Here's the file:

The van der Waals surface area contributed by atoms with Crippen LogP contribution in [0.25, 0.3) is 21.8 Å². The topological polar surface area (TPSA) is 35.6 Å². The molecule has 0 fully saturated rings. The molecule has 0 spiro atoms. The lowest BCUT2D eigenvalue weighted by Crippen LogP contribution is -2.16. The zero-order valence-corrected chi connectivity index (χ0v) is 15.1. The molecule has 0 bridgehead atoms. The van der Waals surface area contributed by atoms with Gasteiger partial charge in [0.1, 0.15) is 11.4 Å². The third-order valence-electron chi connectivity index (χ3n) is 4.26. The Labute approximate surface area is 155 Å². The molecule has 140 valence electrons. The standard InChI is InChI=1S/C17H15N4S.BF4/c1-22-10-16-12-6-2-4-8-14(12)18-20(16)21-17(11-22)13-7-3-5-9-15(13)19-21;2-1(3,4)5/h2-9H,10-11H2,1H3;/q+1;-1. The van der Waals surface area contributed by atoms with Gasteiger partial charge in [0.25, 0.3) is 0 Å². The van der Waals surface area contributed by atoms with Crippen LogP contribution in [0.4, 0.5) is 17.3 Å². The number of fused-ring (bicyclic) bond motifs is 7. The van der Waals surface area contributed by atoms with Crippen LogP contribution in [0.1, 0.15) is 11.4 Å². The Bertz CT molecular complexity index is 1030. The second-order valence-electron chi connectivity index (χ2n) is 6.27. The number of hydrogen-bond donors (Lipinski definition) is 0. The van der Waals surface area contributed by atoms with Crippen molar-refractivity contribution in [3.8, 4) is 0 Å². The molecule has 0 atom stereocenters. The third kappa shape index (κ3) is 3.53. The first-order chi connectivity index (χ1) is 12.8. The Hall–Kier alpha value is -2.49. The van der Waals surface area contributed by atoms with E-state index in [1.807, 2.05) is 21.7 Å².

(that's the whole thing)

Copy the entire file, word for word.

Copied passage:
The van der Waals surface area contributed by atoms with Crippen LogP contribution in [0.25, 0.3) is 21.8 Å². The topological polar surface area (TPSA) is 35.6 Å². The molecule has 0 fully saturated rings. The molecule has 0 spiro atoms. The lowest BCUT2D eigenvalue weighted by Crippen LogP contribution is -2.16. The zero-order valence-corrected chi connectivity index (χ0v) is 15.1. The molecule has 0 bridgehead atoms. The van der Waals surface area contributed by atoms with Gasteiger partial charge in [0.1, 0.15) is 11.4 Å². The third-order valence-electron chi connectivity index (χ3n) is 4.26. The Labute approximate surface area is 155 Å². The molecule has 140 valence electrons. The standard InChI is InChI=1S/C17H15N4S.BF4/c1-22-10-16-12-6-2-4-8-14(12)18-20(16)21-17(11-22)13-7-3-5-9-15(13)19-21;2-1(3,4)5/h2-9H,10-11H2,1H3;/q+1;-1. The van der Waals surface area contributed by atoms with Gasteiger partial charge in [0.25, 0.3) is 0 Å². The van der Waals surface area contributed by atoms with Crippen LogP contribution in [0.4, 0.5) is 17.3 Å². The number of fused-ring (bicyclic) bond motifs is 7. The van der Waals surface area contributed by atoms with Crippen LogP contribution in [0.1, 0.15) is 11.4 Å². The Bertz CT molecular complexity index is 1030. The second-order valence-electron chi connectivity index (χ2n) is 6.27. The number of hydrogen-bond donors (Lipinski definition) is 0. The van der Waals surface area contributed by atoms with Crippen molar-refractivity contribution in [3.8, 4) is 0 Å². The molecule has 0 atom stereocenters. The third kappa shape index (κ3) is 3.53. The first-order chi connectivity index (χ1) is 12.8. The Hall–Kier alpha value is -2.49. The van der Waals surface area contributed by atoms with E-state index in [1.807, 2.05) is 21.7 Å².